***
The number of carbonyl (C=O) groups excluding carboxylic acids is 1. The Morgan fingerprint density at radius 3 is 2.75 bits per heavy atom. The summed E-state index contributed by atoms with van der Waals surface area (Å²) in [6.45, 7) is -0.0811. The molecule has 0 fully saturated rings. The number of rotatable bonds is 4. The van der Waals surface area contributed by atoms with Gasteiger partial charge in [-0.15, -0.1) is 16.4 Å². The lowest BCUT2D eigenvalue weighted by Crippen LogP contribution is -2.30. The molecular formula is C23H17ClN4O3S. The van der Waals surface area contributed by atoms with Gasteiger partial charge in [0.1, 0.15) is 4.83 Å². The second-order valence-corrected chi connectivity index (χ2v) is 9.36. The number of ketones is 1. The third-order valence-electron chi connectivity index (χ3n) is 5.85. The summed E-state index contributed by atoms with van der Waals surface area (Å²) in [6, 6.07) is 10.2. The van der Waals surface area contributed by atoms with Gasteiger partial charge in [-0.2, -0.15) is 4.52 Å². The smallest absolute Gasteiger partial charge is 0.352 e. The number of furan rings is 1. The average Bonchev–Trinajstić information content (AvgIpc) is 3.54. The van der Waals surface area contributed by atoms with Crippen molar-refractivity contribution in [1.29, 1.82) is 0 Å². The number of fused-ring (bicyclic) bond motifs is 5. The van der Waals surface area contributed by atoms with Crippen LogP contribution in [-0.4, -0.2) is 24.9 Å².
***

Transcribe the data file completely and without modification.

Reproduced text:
The number of carbonyl (C=O) groups excluding carboxylic acids is 1. The Morgan fingerprint density at radius 3 is 2.75 bits per heavy atom. The summed E-state index contributed by atoms with van der Waals surface area (Å²) in [6.45, 7) is -0.0811. The molecule has 0 fully saturated rings. The number of rotatable bonds is 4. The van der Waals surface area contributed by atoms with Gasteiger partial charge in [-0.15, -0.1) is 16.4 Å². The lowest BCUT2D eigenvalue weighted by Crippen LogP contribution is -2.30. The molecular formula is C23H17ClN4O3S. The van der Waals surface area contributed by atoms with Gasteiger partial charge in [0.1, 0.15) is 4.83 Å². The second-order valence-corrected chi connectivity index (χ2v) is 9.36. The number of ketones is 1. The third-order valence-electron chi connectivity index (χ3n) is 5.85. The summed E-state index contributed by atoms with van der Waals surface area (Å²) in [6, 6.07) is 10.2. The van der Waals surface area contributed by atoms with Gasteiger partial charge in [-0.2, -0.15) is 4.52 Å². The smallest absolute Gasteiger partial charge is 0.352 e. The number of furan rings is 1. The average Bonchev–Trinajstić information content (AvgIpc) is 3.54. The van der Waals surface area contributed by atoms with Crippen molar-refractivity contribution in [1.29, 1.82) is 0 Å². The number of fused-ring (bicyclic) bond motifs is 5. The van der Waals surface area contributed by atoms with Crippen LogP contribution in [-0.4, -0.2) is 24.9 Å².